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Table of Contents
ORIGINAL ARTICLE
Year : 2017  |  Volume : 9  |  Issue : 2  |  Page : 170-173  

Vitamin D deficiency and lower urinary tract symptoms in males above 50 years of age


1 Department of Urology, Faculty of Medicine, Menoufia University, Shibin Elkom, Egypt
2 Department of Urology, Faculty of Medicine, Al-Azhar University, Cairo, Egypt
3 Department of Urology, Farwaniya Hospital, City, Kuwait
4 Department of Occupational Health and Community Medicine, Faculty of Medicine, Menoufia University, Shibin ElKom, Egypt
5 Department of Urology, Faculty of Medicine, University, City, Kuwait

Date of Submission27-May-2016
Date of Acceptance14-Oct-2016
Date of Web Publication10-Apr-2017

Correspondence Address:
Mohamed Farag Sultan
Department of Urology, Faculty of Medicine, Menoufia University, Shibin Elkom
Egypt
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DOI: 10.4103/0974-7796.204192

PMID: 28479770

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   Abstract 

Context: Lower urinary tract symptoms (LUTSs) in elderly males are usually related to benign prostatic hyperplasia (BPH) in the majority of cases. It is estimated that BPH affects half of men above the age of 50 years. Recently, a relationship between Vitamin D deficiency and LUTS in elderly males has been reported.
Aims: The aim of this study was to analyze Vitamin D levels in males aged above 50 years presenting with LUTS.
Settings and Design: This is a prospective case–control study.
Patients and Methods: This was a case–control study in which males above 50 years of age who presented with LUTS (Group A) were compared with a control group (Group B) without LUTS. Both groups were investigated regarding Vitamin D level, prostate-specific antigen (PSA), International Prostatic Symptoms Score (IPSS), prostate size, flow rate, serum calcium levels, and abdominal ultrasonography.
Statistical Analysis Used: Statistical software package (SPSS Inc., Chicago, IL, USA) was used for the statistical analyses, performing t-test for quantitative data to compare between the two groups. Pearson's correlation coefficient “r” test was calculated between two quantitative, continuous variables in Group A. P <0.05 was considered statistically significant.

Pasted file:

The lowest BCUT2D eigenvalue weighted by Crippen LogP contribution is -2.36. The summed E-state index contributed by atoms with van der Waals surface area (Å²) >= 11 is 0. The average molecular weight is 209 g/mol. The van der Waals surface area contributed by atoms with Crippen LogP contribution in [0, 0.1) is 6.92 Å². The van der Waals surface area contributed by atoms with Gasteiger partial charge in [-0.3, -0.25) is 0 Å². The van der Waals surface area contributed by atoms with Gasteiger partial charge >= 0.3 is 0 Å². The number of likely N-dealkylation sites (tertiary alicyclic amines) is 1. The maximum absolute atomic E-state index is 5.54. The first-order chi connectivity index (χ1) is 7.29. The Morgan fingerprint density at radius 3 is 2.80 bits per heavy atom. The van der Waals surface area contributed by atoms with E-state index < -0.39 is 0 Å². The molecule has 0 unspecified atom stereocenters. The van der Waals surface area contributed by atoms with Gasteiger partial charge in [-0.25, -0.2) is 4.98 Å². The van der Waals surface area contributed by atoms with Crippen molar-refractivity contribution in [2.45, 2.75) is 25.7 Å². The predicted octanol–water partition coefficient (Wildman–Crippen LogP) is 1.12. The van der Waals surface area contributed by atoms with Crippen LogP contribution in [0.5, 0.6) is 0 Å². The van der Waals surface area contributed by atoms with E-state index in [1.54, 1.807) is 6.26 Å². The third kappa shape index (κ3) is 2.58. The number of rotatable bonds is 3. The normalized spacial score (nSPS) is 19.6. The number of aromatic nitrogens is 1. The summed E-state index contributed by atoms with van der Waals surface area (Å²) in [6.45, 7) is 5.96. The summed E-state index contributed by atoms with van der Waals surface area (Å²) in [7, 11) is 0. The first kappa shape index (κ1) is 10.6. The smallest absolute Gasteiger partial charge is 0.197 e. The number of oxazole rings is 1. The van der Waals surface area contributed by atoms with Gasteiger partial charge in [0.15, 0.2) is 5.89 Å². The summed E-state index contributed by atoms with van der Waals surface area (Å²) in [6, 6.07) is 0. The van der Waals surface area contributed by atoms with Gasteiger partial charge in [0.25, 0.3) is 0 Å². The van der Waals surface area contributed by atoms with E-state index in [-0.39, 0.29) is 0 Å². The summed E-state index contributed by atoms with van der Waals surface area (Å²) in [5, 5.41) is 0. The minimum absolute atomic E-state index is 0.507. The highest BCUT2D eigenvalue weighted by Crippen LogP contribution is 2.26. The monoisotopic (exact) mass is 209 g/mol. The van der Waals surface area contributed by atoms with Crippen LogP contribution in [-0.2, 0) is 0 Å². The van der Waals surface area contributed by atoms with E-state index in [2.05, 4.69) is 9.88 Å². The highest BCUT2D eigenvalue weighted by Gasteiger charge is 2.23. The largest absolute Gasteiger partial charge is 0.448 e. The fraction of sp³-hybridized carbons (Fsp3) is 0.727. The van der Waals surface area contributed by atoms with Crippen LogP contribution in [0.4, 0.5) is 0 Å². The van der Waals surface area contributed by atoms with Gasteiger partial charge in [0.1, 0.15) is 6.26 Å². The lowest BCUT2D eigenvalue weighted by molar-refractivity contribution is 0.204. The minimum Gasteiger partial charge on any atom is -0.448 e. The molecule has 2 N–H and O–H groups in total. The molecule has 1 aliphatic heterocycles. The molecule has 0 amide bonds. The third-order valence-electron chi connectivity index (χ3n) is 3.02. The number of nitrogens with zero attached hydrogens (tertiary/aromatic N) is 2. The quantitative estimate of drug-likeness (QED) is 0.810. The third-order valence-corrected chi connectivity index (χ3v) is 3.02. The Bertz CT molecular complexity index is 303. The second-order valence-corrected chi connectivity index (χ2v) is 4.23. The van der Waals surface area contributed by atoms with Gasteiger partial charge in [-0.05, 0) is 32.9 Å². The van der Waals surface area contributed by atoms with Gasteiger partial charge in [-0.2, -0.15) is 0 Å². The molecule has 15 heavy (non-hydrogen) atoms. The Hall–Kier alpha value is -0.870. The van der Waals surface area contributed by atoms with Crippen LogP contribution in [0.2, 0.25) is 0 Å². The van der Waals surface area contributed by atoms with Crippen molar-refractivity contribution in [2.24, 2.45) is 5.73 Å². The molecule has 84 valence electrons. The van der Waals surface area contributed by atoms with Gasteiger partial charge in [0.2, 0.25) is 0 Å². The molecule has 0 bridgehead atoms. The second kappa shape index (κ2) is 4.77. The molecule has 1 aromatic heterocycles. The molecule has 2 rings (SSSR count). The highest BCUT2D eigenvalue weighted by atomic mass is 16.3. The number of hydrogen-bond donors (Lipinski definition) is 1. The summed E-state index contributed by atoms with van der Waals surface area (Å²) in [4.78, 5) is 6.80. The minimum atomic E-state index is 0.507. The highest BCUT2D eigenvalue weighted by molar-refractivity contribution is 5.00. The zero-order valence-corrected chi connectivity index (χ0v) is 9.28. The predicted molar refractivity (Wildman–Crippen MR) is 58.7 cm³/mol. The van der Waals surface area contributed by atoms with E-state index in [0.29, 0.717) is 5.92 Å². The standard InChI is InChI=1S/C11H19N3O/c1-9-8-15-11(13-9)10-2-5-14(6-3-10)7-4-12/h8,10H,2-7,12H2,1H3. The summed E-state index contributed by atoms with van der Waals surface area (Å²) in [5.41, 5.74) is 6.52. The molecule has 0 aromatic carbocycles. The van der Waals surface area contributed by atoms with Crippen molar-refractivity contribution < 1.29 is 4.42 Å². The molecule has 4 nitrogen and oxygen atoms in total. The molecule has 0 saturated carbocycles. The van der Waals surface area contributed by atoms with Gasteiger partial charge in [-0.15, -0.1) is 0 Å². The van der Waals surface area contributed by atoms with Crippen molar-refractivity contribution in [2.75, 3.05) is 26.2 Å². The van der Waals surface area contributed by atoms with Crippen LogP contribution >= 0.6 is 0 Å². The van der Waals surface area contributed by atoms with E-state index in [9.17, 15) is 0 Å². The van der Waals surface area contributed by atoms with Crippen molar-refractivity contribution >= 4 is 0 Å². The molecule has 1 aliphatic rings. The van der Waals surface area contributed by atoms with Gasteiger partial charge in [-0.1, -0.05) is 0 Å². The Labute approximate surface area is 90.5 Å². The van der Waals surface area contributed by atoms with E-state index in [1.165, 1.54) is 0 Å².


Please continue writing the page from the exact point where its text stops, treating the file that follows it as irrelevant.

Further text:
Results: A total of 150 patients were studied. There were 70 and 80 patients in Groups A and B, respectively. The mean age of Group A patients was 60.32 ± 11.93 years versus 58.12 ± 10.55 years for Group B patients (P > 0.05). The mean value of Vitamin D level was 40.82 ± 29.46 nmol/L in Group A and 70.25 ± 22.42 nmol/L in Group B (P < 0.001). The mean value of prostate size was 50.12 ± 23.24 g in Group A and 30.68 ± 4.90 g in Group B (P < 0.001). The mean serum calcium level was 2.4 ± 0.14 mmol/L and 2.50 ± 0.15 mmol/L in Groups A and B, respectively (P < 0.001). The mean value of PSA in Group A was 2.24 ± 1.95 ng/ml versus 2.11 ± 0.45 ng/ml in Group B (P < 0.001). The mean value of IPSS in Group A was 13.38 ± 5.32 ml/s versus 3.41 ± 2.42 ml/s in Group B. The mean value of Q max in uroflowmetry in Group A was 11.5 ± 2 ml/s versus 15.4 ± 1 ml/s in Group B.
Conclusions: Men older than 50 years of age with LUTS have lower levels of Vitamin D compared to men without LUTS.

Keywords: Benign prostatic hyperplasia, lower urinary tract symptoms, Vitamin D


How to cite this article:
Elshazly MA, Sultan MF, Aboutaleb HA, Salem SM, Aziz MS, Abd Elbaky TM, Elsherif EA, Gawish MM, Alajrawi FT, Elgadi FA, Thaher AH, Shebl MA, Allam AM, Kehinde E. Vitamin D deficiency and lower urinary tract symptoms in males above 50 years of age. Urol Ann 2017;9:170-3

How to cite this URL:
Elshazly MA, Sultan MF, Aboutaleb HA, Salem SM, Aziz MS, Abd Elbaky TM, Elsherif EA, Gawish MM, Alajrawi FT, Elgadi FA, Thaher AH, Shebl MA, Allam AM, Kehinde E. Vitamin D deficiency and lower urinary tract symptoms in males above 50 years of age. Urol Ann [serial online] 2017 [cited 2020 Oct 1];9:170-3. Available from: http://www.urologyannals.com/text.asp?2017/9/2/170/204192


   Introduction Top